“I have a group of very nice, polite adult learners, who meet the basic requirements for the course, but I would love it if they would participate more actively and with greater enthusiasm. How do I generate more enthusiasm? How can I increase student engagement?” *
Ahhh…if only adults or teens had the natural enthusiasm that young learners bring into the ESL classroom! If only they had the same energy and curiosity! If only they were as easy to engage! But they are certainly different. Teens are bogged down by preoccupations, from college applications to piles of homework from their other classes. With job and family responsibilities, adults also have a lot on their plate. Which is why they most often show up for class and hope they pass the course. Doesn’t sound very exciting, does it? But there are ways to get them excited and engaged in the ESL activities you present. And here’s how:
Apply These Sure-fire Ways to Increase ESL Student Engagement
Make Learning Active Instead of Passive
Students walk into the classroom, sit down, open their notebooks and get ready to take notes. And while note-taking is a fine strategy, you don’t want to launch into an explanation of the differences between the Simple Past and the Present Perfect as your students merely take notes. Talk about boring! And passive! Instead help students learn these differences through real-life examples:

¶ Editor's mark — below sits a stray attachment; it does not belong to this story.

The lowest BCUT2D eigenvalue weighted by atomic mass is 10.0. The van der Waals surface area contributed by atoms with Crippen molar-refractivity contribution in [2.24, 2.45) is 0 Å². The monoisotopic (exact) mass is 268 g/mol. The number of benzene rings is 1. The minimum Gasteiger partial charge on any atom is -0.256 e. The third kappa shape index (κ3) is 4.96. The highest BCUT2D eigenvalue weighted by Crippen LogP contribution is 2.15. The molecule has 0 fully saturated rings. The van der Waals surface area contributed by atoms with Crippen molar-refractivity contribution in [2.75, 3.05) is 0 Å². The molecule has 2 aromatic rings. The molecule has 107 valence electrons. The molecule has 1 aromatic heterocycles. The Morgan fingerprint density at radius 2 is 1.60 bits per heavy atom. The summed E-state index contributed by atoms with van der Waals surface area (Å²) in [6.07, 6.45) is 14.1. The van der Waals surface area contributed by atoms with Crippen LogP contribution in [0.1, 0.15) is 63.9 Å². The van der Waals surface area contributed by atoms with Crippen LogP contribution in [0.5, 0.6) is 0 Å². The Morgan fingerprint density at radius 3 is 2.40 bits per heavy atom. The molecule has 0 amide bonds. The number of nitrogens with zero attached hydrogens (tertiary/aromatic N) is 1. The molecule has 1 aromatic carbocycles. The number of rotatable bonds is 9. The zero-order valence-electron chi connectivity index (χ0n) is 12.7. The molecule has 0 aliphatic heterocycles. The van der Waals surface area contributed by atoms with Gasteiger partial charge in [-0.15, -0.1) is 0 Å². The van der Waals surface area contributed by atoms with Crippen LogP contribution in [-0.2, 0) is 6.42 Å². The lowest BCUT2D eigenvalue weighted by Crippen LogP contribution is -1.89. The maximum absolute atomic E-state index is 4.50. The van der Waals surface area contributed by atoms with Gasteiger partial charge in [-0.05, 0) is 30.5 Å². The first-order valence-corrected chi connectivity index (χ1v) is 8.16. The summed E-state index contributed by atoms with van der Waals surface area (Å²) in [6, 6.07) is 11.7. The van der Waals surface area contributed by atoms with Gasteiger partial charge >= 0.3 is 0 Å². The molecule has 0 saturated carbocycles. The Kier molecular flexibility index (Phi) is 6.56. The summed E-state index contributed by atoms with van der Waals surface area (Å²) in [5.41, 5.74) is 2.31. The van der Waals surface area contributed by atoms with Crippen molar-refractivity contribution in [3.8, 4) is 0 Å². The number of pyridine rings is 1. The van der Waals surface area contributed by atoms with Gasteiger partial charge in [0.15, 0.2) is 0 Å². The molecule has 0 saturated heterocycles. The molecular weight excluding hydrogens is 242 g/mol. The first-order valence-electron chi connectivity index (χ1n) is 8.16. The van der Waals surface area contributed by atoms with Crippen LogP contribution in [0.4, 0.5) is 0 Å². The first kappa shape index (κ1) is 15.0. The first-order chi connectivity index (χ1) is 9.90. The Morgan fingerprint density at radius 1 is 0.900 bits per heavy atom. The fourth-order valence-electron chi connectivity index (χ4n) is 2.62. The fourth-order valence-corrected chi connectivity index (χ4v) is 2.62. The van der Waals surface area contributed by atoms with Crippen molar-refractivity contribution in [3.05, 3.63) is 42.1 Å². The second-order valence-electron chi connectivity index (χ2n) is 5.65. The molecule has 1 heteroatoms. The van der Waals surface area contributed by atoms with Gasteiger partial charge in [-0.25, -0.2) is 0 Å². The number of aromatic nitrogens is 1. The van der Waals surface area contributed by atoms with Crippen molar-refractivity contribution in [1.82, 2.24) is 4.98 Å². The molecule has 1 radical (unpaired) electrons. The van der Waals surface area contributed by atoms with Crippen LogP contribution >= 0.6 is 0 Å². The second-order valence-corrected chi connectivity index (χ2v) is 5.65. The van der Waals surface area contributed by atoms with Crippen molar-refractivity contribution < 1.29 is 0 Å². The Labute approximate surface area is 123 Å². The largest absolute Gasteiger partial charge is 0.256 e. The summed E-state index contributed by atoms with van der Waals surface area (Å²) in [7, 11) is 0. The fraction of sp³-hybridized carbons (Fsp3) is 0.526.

T: Juan, how long did you live in Mexico before coming to the US?
S. I lived there for 20 years.
T: And when did you move to the US?
S: I moved here two years ago.
T: (Write down examples on the board) So, you lived in Mexico for 20 years. You have lived here for two.
Ask students if they see the difference between the two sentences (one refers to something that happened in the past and is finished while the other refers to something that started in the past but continues today).
Try to avoid explanations or reading from a grammar textbook while students copy down “the rules”. Try to use their own experiences and before giving them an answer, give them the opportunity to think. Engage your students’ thought processes to help them reach conclusions on their own.
Make General Learning Goals Specific to Their Interests
Say your students have to “learn the Simple Past”. You walk into the classroom and say, “Class, today you’re going to learn the Simple Past.” And you’ll probably get a bunch of blank stares in return. Why would students care about the Simple Past? What they want is to “get a job”, “talk to their boss in English” or “connect to friends in other countries”. So, depending on the characteristics of each particular group of students, you can modify the general goal (learn verbs in past) to suit their own particular needs. Say, “Class, today you’re going to learn how to tell your friends about your holidays/talk to someone about your past job experience.” Sounds more interesting, doesn’t it?
Focus on Completing Tasks